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  • Stephen Moore defended slave owner Robert E. Lee, wrongly claiming that “Lee hated slavery"

    Blog ››› ››› ERIC HANANOKI


    Melissa Joskow / Media Matters

    Shortly after the deadly August 2017 white supremacist rally in Charlottesville, VA, Stephen Moore went on CNN and defended the honor of Confederate Gen. Robert E. Lee, claiming that he “hated slavery. He abhorred slavery, but he fought for his section of the country.” After his remarks resurfaced today, historians and reporters criticized Moore for his historical revisionism.

    President Donald Trump recently picked Moore for a seat on the Federal Reserve Board. Moore is a right-wing commentator who has objectionable views on women and the economy.

    Moore previously worked as a commentator for CNN and appeared on the August 17, 2017, edition of CNN Newsroom, shortly after the violent Unite the Right rally in which white supremacists claimed to march against the removal of Lee’s statue in Charlottesville, VA. On August 12, 2017, neo-Nazi James A. Fields Jr. killed anti-racism activist Heather Heyer with his car during the protest.

    During that CNN appearance, Moore defended the legacy and reputation of the Confederate leader, stating that “Robert E. Lee hated slavery. He abhorred slavery, but he fought for his section of the country.” He added that “the Civil War was about the South having its own rights,” and slavery “was a big part of it, but it wasn't only that.”

    CNN anchor John Berman told Moore during the exchange: “I can't let it slide. Robert E. Lee held slaves. He ordered the beating of slaves. He ordered the return of fugitive slaves and he fought for the dissolution of the Union to maintain slavery.”

    After his comments were resurfaced by Media Matters, reporters and academics criticized Moore’s historical revisionism.

    Princeton University historian Kevin M. Kruse tweeted, “Robert E. Lee owned slaves and brutalized them. Lee led an armed revolt against the United States to preserve and expand slavery. And during that armed revolt, Lee's army captured free blacks in the North and enslaved them.”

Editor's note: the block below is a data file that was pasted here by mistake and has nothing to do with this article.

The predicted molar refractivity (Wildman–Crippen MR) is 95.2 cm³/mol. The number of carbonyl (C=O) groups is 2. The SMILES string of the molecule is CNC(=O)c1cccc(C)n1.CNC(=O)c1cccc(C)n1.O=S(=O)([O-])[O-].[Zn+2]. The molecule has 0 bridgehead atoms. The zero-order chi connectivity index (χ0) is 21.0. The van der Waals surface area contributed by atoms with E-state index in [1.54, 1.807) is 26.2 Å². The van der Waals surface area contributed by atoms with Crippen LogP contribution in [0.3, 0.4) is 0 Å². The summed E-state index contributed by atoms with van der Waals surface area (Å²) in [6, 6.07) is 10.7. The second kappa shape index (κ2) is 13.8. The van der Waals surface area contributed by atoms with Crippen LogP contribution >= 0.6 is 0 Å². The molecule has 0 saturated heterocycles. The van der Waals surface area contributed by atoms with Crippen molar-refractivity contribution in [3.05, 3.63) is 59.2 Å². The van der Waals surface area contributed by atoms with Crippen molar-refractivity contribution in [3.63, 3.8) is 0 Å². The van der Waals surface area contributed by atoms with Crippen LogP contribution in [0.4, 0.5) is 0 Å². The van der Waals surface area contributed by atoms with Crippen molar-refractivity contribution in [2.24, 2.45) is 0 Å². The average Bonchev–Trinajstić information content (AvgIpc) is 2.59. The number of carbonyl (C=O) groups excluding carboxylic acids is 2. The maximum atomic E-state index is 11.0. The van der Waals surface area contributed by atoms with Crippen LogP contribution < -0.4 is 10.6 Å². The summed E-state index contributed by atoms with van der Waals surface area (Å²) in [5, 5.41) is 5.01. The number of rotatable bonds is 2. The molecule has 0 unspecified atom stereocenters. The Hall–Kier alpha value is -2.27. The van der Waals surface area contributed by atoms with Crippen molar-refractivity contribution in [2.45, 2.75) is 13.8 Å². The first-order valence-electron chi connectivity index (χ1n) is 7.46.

Washington Post reporter Michael Scherer wrote: “Gen. Lee wrote that he believed ‘the relation of master and slave, controlled by humane laws and influenced by Christianity and an enlightened public sentiment [was] the best that can exist between the white and black races…’”

    Economist Washington correspondent Jon Fasman wrote: “Moore's assertion is a) manifestly untrue, and b) no excuse for treason.”

    Cornell University historian Lawrence Glickman wrote: “Stephen Moore proves that he's just as good a historian as he is as an economist.”

    Washington Post reporter Wesley Lowery tweeted about the exchange, writing that Moore mischaracterized what the Post reporter said during a previous segment that also discussed Charlottesville. Lowery wrote that Moore claimed he had argued that “Robert E. Lee and all confederate soldiers were terrorists,” while what he actually argued was that “Lee fought for a treasonous cause and committed acts of brutal racial violence - not someone who should be honored w/public monuments.” He also tweeted: “The historical record is clear, though, Robert E. Lee was a traitor and brutal slave owner.”

  • CNN anchors misleadingly portray popular Democratic proposals such as "Medicare-for-all" and taxing the wealthy as far to the left

    Blog ››› ››› ZACHARY PLEAT

    On Wednessday, CNN anchors Jim Sciutto and Poppy Harlow portrayed Democratic policy proposals that enjoy high public support as extreme, calling “Medicare-for-all” and a tax on high amounts of wealth “far left of center” and “very far left.”

    Polls have consistently shown high levels of support for these ideas: An August Reuters/Ipsos poll found 70 percent of respondents support “Medicare-for-all,” a January Politico/Harvard poll found 68 percent support a national health care plan like “Medicare-for-all,” and a January Kaiser Family Foundation poll found 56 percent of respondents support “Medicare-for-all.” Additionally, a February Morning Consult poll found 61 percent support for Sen. Elizabeth Warren’s (D-MA) proposal for a wealth tax on very wealthy households, while a January The Hill-HarrisX survey found 59 percent of registered voters support raising marginal tax rates to 70 percent on income above $10 million.